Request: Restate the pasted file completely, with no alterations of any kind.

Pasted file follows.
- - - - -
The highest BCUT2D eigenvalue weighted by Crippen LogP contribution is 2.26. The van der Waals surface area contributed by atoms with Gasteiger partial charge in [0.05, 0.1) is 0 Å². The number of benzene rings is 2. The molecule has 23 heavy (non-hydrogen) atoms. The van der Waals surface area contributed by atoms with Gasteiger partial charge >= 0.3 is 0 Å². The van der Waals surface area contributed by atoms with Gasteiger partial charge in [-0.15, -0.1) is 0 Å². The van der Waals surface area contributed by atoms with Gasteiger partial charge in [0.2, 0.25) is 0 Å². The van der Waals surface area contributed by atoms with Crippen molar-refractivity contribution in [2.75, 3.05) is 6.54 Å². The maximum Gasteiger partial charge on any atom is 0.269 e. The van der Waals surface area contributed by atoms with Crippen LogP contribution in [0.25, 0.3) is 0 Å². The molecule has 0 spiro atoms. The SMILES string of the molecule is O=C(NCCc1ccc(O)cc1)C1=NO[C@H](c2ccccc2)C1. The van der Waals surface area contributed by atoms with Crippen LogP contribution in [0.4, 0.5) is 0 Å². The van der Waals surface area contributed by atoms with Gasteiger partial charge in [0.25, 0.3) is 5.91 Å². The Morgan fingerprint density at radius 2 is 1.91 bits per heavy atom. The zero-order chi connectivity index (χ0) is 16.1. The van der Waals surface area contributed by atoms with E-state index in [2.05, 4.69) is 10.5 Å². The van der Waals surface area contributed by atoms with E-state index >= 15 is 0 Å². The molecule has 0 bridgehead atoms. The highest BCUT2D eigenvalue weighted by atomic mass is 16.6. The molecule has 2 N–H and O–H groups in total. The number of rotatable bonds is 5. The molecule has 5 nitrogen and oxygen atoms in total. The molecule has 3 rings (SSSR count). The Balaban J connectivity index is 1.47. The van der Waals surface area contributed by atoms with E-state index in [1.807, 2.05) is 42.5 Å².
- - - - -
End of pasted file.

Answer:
The highest BCUT2D eigenvalue weighted by Crippen LogP contribution is 2.26. The van der Waals surface area contributed by atoms with Gasteiger partial charge in [0.05, 0.1) is 0 Å². The number of benzene rings is 2. The molecule has 23 heavy (non-hydrogen) atoms. The van der Waals surface area contributed by atoms with Gasteiger partial charge >= 0.3 is 0 Å². The van der Waals surface area contributed by atoms with Gasteiger partial charge in [-0.15, -0.1) is 0 Å². The van der Waals surface area contributed by atoms with Gasteiger partial charge in [0.2, 0.25) is 0 Å². The van der Waals surface area contributed by atoms with Crippen molar-refractivity contribution in [2.75, 3.05) is 6.54 Å². The maximum Gasteiger partial charge on any atom is 0.269 e. The van der Waals surface area contributed by atoms with Crippen LogP contribution in [0.25, 0.3) is 0 Å². The molecule has 0 spiro atoms. The SMILES string of the molecule is O=C(NCCc1ccc(O)cc1)C1=NO[C@H](c2ccccc2)C1. The van der Waals surface area contributed by atoms with Crippen LogP contribution in [0.4, 0.5) is 0 Å². The van der Waals surface area contributed by atoms with Gasteiger partial charge in [0.25, 0.3) is 5.91 Å². The Morgan fingerprint density at radius 2 is 1.91 bits per heavy atom. The zero-order chi connectivity index (χ0) is 16.1. The van der Waals surface area contributed by atoms with E-state index in [2.05, 4.69) is 10.5 Å². The van der Waals surface area contributed by atoms with E-state index >= 15 is 0 Å². The molecule has 0 bridgehead atoms. The highest BCUT2D eigenvalue weighted by atomic mass is 16.6. The molecule has 2 N–H and O–H groups in total. The number of rotatable bonds is 5. The molecule has 5 nitrogen and oxygen atoms in total. The molecule has 3 rings (SSSR count). The Balaban J connectivity index is 1.47. The van der Waals surface area contributed by atoms with E-state index in [1.807, 2.05) is 42.5 Å².